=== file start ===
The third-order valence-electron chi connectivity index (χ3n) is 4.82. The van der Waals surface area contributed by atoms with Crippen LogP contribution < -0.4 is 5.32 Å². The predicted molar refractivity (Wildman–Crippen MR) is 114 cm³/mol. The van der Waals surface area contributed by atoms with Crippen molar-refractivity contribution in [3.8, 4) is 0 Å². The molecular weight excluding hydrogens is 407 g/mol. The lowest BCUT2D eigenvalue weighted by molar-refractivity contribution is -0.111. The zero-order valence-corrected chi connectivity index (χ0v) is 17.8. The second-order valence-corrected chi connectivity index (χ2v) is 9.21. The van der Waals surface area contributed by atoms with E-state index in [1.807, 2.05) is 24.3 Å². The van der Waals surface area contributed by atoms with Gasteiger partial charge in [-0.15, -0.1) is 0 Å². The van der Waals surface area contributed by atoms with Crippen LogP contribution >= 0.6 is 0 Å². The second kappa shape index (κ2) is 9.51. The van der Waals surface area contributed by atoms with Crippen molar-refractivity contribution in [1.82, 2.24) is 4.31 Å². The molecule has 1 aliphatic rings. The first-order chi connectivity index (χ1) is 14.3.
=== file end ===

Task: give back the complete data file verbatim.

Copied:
The third-order valence-electron chi connectivity index (χ3n) is 4.82. The van der Waals surface area contributed by atoms with Crippen LogP contribution < -0.4 is 5.32 Å². The predicted molar refractivity (Wildman–Crippen MR) is 114 cm³/mol. The van der Waals surface area contributed by atoms with Crippen molar-refractivity contribution in [3.8, 4) is 0 Å². The molecular weight excluding hydrogens is 407 g/mol. The lowest BCUT2D eigenvalue weighted by molar-refractivity contribution is -0.111. The zero-order valence-corrected chi connectivity index (χ0v) is 17.8. The second-order valence-corrected chi connectivity index (χ2v) is 9.21. The van der Waals surface area contributed by atoms with E-state index in [1.807, 2.05) is 24.3 Å². The van der Waals surface area contributed by atoms with Gasteiger partial charge in [-0.15, -0.1) is 0 Å². The van der Waals surface area contributed by atoms with Crippen LogP contribution >= 0.6 is 0 Å². The second kappa shape index (κ2) is 9.51. The van der Waals surface area contributed by atoms with Crippen molar-refractivity contribution in [1.82, 2.24) is 4.31 Å². The molecule has 1 aliphatic rings. The first-order chi connectivity index (χ1) is 14.3.